During the time Texas Democrats were outside Texas, most of their constituent services have been conducted virtually, which slows the effectiveness of those representative offices in addressing constituent concerns. Even before the exodus, Texas Democrats in the Senate and House locked their doors and did not accept visitors, even their own constituents, without an appointment or prior authorization from the representative. Lobbyists and special interest groups were not able to visit those offices and perform their job, which relies on face-to-face interaction. At the present time, no information is available to the public for when Texans should expect their Democrat representatives will return.
After the Texas Supreme Court ruled to uphold the arrest warrant for the Texas Democrats who fled the state, law enforcement now has the power to seek out and arrest the Texas House Democrats remaining in Washington, D.C. On August 6th, the Texas Democrats who fled the state sued Governor Abbott and other Republican officials, including Representative James White (R-Hillister), an African-American, on the last day of the first special legislative session in federal court without specific allegations. The lawsuit claims the Texas House Democrats filed suit because of “race targeting,” but no specifics appear on the official documents.
The lawsuit also claims three Republican representatives engaged the plaintiffs operating under the “color of law” and made retaliatory attacks along with threats or coercion relating to the Texas House Democrats First Amendment rights, according to The Texas Tribune. No substantial evidence of any of the allegations has arisen in the court proceedings.
The plaintiffs listed in the case are state Reps. Senfronia Thompson, Trey Martinez Fischer, Gene Wu, Vikki Goodwin, Ron Reynolds, Eddie Rodriguez, Jon Rosenthal, Jasmine Crockett, Mary Ann Perez, Alma Allen, Christina Morales, Nicole Collier, Celia Israel, Ana-Maria Ramos, Barbara Gervin-Hawkins, Terry Meza, Donna Howard, Jarvis Johnson, Ray Lopez, Shawn Thierry, Elizabeth Campos, and Gina Hinojosa.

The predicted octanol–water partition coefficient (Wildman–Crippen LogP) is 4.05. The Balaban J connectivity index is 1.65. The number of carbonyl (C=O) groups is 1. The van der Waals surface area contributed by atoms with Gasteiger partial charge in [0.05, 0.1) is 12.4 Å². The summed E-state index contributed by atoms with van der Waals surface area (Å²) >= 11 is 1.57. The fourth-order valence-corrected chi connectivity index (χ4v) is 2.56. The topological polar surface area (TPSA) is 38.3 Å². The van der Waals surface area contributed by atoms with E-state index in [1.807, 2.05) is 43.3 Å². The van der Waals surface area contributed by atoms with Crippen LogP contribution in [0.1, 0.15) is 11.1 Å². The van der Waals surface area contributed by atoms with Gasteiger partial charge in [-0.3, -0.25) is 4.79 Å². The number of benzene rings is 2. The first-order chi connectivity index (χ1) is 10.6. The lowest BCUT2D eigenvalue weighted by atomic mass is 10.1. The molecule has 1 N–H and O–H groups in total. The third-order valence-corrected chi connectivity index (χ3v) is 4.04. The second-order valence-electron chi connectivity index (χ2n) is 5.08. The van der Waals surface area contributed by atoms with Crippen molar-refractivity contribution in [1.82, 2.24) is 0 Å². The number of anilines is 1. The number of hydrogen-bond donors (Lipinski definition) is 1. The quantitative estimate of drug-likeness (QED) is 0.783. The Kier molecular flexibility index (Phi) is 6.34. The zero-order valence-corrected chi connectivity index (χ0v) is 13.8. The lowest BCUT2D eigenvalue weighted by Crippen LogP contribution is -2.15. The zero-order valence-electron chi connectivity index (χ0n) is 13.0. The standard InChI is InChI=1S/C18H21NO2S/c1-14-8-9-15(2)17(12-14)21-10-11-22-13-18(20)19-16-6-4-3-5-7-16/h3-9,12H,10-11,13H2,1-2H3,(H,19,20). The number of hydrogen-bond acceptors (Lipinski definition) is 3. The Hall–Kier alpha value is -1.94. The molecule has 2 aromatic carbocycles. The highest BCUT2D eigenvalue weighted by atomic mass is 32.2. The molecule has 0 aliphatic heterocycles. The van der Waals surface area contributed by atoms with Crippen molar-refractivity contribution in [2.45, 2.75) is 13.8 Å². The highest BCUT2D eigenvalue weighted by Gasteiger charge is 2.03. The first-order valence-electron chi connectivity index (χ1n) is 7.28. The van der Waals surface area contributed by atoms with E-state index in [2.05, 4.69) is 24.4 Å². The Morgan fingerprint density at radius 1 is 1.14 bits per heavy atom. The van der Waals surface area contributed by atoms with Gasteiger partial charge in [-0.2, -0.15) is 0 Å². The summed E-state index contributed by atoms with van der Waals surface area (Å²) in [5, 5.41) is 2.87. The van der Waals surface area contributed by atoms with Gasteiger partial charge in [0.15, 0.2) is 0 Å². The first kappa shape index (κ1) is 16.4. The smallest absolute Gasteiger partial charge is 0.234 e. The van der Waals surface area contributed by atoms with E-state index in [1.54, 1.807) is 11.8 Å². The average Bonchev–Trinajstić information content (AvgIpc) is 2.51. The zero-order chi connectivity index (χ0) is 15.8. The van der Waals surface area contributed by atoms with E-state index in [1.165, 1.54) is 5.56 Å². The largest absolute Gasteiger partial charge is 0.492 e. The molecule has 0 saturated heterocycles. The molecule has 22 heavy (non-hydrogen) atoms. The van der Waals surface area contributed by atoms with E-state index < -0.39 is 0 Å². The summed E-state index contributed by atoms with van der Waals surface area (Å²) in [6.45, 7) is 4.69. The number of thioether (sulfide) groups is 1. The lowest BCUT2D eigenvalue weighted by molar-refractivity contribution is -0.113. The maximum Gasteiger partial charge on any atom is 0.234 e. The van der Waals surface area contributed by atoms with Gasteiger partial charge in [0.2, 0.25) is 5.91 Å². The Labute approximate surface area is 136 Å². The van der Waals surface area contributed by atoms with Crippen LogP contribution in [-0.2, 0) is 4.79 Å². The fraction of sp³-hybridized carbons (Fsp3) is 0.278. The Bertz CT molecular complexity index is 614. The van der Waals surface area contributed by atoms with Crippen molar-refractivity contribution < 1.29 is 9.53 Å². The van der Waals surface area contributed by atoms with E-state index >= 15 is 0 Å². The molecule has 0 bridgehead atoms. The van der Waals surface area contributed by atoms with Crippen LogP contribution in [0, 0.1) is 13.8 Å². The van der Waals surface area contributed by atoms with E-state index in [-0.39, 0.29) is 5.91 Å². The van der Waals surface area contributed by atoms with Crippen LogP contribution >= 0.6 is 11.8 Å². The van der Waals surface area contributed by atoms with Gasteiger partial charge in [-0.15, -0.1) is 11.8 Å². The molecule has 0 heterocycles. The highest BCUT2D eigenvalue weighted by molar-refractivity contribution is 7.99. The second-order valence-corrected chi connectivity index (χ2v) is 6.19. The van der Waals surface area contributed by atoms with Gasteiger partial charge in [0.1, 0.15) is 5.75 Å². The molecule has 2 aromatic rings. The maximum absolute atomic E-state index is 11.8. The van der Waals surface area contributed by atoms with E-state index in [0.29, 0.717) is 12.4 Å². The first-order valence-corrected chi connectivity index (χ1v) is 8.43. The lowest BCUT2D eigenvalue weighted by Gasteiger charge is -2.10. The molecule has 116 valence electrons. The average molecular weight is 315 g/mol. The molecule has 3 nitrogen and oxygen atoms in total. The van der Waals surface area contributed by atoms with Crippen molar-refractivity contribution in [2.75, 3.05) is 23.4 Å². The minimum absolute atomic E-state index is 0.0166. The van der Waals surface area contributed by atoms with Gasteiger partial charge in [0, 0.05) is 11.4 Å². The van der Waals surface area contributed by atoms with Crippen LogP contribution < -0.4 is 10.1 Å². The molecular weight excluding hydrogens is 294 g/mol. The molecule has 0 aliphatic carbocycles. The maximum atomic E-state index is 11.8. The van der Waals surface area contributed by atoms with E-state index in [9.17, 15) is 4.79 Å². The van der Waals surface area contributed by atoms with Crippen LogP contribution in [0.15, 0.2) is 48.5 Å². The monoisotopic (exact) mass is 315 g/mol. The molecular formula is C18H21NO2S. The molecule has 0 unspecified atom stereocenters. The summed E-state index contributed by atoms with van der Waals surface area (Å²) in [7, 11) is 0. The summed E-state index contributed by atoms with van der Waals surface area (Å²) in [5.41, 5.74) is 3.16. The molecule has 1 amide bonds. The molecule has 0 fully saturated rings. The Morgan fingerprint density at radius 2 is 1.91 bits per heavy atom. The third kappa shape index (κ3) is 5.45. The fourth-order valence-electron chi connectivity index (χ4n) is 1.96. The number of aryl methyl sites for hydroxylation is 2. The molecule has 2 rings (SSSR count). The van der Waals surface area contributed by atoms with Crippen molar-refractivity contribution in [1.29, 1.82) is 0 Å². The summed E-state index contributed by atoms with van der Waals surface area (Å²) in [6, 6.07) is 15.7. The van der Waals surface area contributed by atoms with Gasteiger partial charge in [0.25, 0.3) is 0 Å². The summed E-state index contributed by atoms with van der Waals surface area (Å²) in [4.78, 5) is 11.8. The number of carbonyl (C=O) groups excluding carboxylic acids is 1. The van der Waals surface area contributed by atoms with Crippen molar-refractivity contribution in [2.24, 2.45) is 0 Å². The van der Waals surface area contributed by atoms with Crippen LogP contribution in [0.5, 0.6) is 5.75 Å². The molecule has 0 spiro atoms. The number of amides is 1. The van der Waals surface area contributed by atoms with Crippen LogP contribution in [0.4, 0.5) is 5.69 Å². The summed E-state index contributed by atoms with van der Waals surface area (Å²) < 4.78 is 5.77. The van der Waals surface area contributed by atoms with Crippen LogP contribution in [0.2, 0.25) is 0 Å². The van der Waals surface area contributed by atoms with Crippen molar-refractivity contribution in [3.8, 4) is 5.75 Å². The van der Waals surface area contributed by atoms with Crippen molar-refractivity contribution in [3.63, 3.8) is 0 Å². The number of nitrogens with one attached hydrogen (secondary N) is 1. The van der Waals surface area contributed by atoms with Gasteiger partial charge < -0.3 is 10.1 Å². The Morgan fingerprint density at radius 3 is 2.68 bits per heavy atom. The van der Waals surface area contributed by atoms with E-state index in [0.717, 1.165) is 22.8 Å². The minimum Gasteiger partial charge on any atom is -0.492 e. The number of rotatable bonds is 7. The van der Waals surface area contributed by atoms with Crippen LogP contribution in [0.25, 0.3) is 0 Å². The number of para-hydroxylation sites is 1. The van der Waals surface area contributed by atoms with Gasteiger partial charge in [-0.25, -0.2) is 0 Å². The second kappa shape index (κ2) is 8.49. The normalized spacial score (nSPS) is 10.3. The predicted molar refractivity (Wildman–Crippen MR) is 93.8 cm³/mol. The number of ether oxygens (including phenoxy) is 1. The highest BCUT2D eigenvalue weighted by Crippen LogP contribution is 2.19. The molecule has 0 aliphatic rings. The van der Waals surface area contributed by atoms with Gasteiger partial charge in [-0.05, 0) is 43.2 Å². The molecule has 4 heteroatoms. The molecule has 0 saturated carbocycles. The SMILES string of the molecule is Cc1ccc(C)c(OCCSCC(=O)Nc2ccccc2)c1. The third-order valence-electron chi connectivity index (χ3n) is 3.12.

Representatives Thierry and Nicole Collier gave a statement to the press claiming they had no part in the lawsuit and never gave approval to file a lawsuit.
For some time, the Texas House Democrats have sent letters home to their districts for material support from Texans because they have a strain of homesickness.
In an Instagram post, former Republican Party Chairman, Allen West, a new candidate for Texas Governor, claimed the right move for Governor Abbott will involve ending the first special legislative session immediately and declaring special elections for the districts where the Texas House Democrats who left the state represent. Then, the Republican Party of Texas will prepare Republican challengers for the Democratic incumbents in the special election session. The plan of action will force the Texas House Democrats who left the state to return for a campaign mission with a terrible Public Relations standpoint.
The Texas Legislature efforts for redistricting after the 2020 U.S. Census have come to a halt because of the Texas House Democrats creating a lack of quorum. The legislative priorities of both parties and redistricting could take the rest of the second special session and additional special action by Texas Governor Abbott. The Governor’s office has remained silent on the issue and now faces the problem of Governor Abbott testing positive for COVID-19 without symptoms at the present time. The Texas State Legislature only convenes every other year with the next legislative session set for 2023 after the 2022 election season.
A few Texas Republican Representatives claim they currently have staffers looking into amending the Texas State Constitution regarding quorum rules in legislative sessions. The State of Texas has a history of seven past constitutions from the days of Mexican rule to the most current version from 1876 with 690 amendments proposed and 507 adopted into law since 1876.
On August 19th, enough Texas House Democrats returned to Austin for legislative hearings and bill passage is now underway.
Carter Moxley is a third-year student double majoring in Government and Corporate Communications with a minor in Business at The University of Texas at Austin. Off campus, Moxley has completed ten internships ranging from public policy, to government relations, and political communications training. During the 87th Texas Legislative Regular Session, Moxley served as a Clements Scholar at the Texas Conservative Coalition Research Institute and Undergraduate Fellow at the Austin Institute for the Study of Family and Culture. For the summer of 2022, Moxley worked in Washington, D.C., with The Fund for American Studies as a Liberty + Learning Fellow and a committee member for the Braver Angels Debate summit. Formerly, Moxley worked as the Energy Policy Intern for the Life:Powered intiative at the Texas Public Policy Foundation. In January 2023, Moxley will report to Texas State Senator Kevin Sparks’ office to take on the role of Legislative Intern and focus on state energy policy. Moxley is also a proud Texas Boys State Counselor during the summer, which functions as a non-partisan camp for high school statemen to learn about the importance of civic participation. In his downtime, you can find Moxley spending time with family and friends, or relaxing with his dog, Link.